For our next analytical approach to The Wheel of Time series, following word clouds and character rankings, we will look at how to cluster the novels. This will involve a few steps:

  • Converting the novels into vectors
  • Finding similarity between these vectors
  • Clustering books based on similarity

As before I’ve linked to another Jupyter Notebook, although the details are missing from this one because I used it as a lab assignment in the course. Some of what I implement is loosely based on another tutorial about document clustering.

Conversion to Vectors

When we usually think of finding how related items are, we look at them across a number of dimensions and calculate their distance. For two points on a map, we might find their latitude and longitude as their dimensions, and the calculate the great-circle distance. How do we do this with our novels?

First, we need to break the text down into words, and again calculate the term frequency. Each word can be though of as a dimension, and the frequency is the data for that dimension. If one novel does not have some words that appear in other novels, then we give those dimensions a word count of 0. We’ll call these term-frequency vectors.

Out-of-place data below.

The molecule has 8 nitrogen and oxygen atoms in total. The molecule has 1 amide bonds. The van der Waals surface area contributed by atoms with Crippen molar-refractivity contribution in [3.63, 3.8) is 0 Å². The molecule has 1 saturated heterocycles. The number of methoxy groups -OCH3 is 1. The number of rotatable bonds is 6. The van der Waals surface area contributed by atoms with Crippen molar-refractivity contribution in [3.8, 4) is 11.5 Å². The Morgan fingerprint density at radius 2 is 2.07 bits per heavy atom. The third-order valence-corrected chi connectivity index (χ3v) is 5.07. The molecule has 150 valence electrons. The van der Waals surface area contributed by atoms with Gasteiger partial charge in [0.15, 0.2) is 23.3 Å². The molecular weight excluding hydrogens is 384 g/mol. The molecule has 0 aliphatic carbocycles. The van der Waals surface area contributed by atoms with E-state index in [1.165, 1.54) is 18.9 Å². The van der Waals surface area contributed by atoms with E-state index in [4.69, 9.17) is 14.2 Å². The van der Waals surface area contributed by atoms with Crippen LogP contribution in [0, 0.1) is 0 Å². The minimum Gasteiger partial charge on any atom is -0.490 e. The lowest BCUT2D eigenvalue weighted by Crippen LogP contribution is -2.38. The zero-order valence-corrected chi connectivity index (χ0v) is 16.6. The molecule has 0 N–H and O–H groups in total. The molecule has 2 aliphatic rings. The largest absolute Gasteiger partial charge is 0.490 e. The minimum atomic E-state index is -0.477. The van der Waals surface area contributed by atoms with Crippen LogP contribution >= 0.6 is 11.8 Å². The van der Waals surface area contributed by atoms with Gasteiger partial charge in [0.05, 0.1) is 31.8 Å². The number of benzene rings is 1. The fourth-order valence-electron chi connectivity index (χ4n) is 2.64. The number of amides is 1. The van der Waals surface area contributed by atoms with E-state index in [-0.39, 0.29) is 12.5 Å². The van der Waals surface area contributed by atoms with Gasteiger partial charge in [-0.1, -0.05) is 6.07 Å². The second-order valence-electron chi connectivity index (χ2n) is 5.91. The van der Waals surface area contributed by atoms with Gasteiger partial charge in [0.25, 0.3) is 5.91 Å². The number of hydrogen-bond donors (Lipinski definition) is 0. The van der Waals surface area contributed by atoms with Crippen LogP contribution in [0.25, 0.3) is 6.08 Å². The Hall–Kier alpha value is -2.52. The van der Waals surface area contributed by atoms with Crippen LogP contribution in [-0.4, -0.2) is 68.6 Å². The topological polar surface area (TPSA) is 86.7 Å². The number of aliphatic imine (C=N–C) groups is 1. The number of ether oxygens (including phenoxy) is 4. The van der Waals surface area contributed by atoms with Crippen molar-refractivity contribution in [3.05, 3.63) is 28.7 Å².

But this has a few issues. First, most of the novels will look very similar, because they are all using English, and as we saw earlier, they tend to follow Zipf’s Law. This is OK if we are interested in the subtle differences in word choice across the novels, but if we are looking for content, we need to refine our vectors. We could again remove the stop words, but it turns out there is a more relaxed and localized way to approach this problem, called tf-idf.

In addition to the Term Frequency (tf) for each word, we can calculate the Inverse Document Frequency (idf) (thus the name tf-idf vectors). The big picture is that count for each word is reduced as the word is found to be common across the corpus, in our case, the whole Wheel of Time series. This will heavily discount the common English words, but also eliminate common words relative to our series, such as Rand, Aes Sedai, etc, whereas words that only appear in a few of the books will retain their high frequency counts. Each book then is represented by what makes it unique in the series.

Similarity Metric

The second issue is that our novels are different lengths. If we compare these vectors with distance metrics such as the Euclidean distance from algebra, we might find that two books which use the same words with the same frequency are very far apart, because one book is much longer than the other. More often in NLP, we see the Cosine similarity metric. Instead of calculating the distance between two points, we are calculating the size of the angles between two vectors, making the magnitude of the vectors irrelevant. Here’s a great tutorialon when to use Cosine similarity.

Clustering Algorithm

Finally, with the novels all encoded as vectors, and our similarity metric decided, we can start to cluster the novels. For this work, I used UPGMA Clustering, a bottom-up hierarchical method.

  • Every book starts in its own cluster
  • While we still have multiple clusters